INDIANAPOLIS — A Marion County stepmom is raising concerns about a Lawrence child care facility after uncovering they have never been licensed.
Records show the Indiana Family and Social Services Administration also expressed concerns about the Spanish Advantage Club, 9615 E. 59th St.
On Dec. 20, 2021, FSSA alleged TSAC was operating illegally and issued a cease-and-desist letter to the facility saying they were caring for 57 children without a license.
In Indiana, a licensed child care center or home has to follow a slew of regulations including background checks for staff, safe sleep and CPR training for staff, as well as follow specific child to staff ratios to ensure there’s enough teachers for the number of children.
The Spanish Advantage Club, also known as “TSAC,” has been open since 2015. Elizabeth Isonhood runs the dual-language education business with her husband and six children, according to their website.
They offer preschool for children as young as three, as well as after-school child care, summer and spring break camps, as well as transportation, according to their website.
“My step kids, they were enrolled before I moved here,” said Melissa Wells.
Wells said her stepdaughter attended after school care, and her stepson attended full day child care.
"When I first started going there, it just seemed sort of off,” said Wells.
Wells said there seemed to be a lot of kids, but not many staff members present.
An incident with her stepson also gave her pause.
“He was sent home with no underwear, no pull-up, and in clothes that didn't belong to him,” said Wells.
Wells said she talked to TSAC the next morning and they didn't have any answers.
“That definitely rubbed me the wrong way and really made me want to pursue more of this gut instinct of — if this is a school, if this is a daycare facility, what does it have to be?” said Wells. “There's got to be rules, regulations, standards."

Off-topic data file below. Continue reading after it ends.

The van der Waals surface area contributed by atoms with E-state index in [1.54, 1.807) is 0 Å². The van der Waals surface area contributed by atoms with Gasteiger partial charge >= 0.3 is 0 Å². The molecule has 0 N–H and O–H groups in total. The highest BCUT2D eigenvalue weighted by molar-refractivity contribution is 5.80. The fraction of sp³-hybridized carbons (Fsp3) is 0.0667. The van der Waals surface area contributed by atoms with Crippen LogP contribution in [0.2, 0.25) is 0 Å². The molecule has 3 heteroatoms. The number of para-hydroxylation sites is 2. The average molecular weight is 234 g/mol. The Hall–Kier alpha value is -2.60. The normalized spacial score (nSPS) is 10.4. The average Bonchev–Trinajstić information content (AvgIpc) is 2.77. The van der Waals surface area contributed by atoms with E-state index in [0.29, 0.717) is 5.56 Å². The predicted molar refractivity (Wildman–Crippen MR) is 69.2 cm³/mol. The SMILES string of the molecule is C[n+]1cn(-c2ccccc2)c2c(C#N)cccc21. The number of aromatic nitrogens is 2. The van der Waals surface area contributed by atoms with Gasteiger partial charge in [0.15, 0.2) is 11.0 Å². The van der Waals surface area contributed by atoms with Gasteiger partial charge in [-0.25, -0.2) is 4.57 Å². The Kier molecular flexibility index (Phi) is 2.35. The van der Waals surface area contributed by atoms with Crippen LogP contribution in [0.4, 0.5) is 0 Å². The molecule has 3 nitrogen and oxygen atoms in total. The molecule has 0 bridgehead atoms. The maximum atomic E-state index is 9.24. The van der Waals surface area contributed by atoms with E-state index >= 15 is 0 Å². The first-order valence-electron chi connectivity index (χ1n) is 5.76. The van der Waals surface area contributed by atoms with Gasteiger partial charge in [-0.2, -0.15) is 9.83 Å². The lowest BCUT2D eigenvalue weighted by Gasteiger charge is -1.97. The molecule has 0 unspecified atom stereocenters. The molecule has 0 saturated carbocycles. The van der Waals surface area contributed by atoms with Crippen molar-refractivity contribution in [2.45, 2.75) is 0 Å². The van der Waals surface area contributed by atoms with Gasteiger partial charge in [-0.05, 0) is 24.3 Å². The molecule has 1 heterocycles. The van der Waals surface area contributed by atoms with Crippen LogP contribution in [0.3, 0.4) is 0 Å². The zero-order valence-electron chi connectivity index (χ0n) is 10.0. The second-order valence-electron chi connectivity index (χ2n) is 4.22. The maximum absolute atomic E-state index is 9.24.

Wells did some research, and was shocked to learn the Spanish Advantage Club is not a school nor is it a licensed childcare facility.
"I have not been able to find a single license,” said Wells.
Wells said her husband filed a complaint at the beginning of December with the Indiana Family and Social Services Administration, the state agency that licenses and inspects childcare facilities.
What Wells didn’t know is that FSSA has received a total of three complaints from different individuals about the Spanish Advantage Club since the summer of 2021.
FSSA inspected the Spanish Advantage Club on July 29, 2021.
Records show an FSSA licensing consultant observed 57 children from 4-12 years of age.
The operators told the FSSA consultant “they care for children Monday through Friday from 6:30 a.m through 6:00 p.m.,” records show.
On Dec. 20, after Wells’ complaint, the state issued a letter saying, “you must cease and desist operating your unlicensed and unregistered child care facility.”
The state also said the Spanish Advantage Club meets the definition of a child care center or ministry because of their hours and days of operation, and because they’re a “regularly paid provider.”
The Spanish Advantage Club is one of 20 providers currently on the state’s “Illegally Operating Providers” website, which means the provider has been issued at least one cease and desist letter for operating illegally.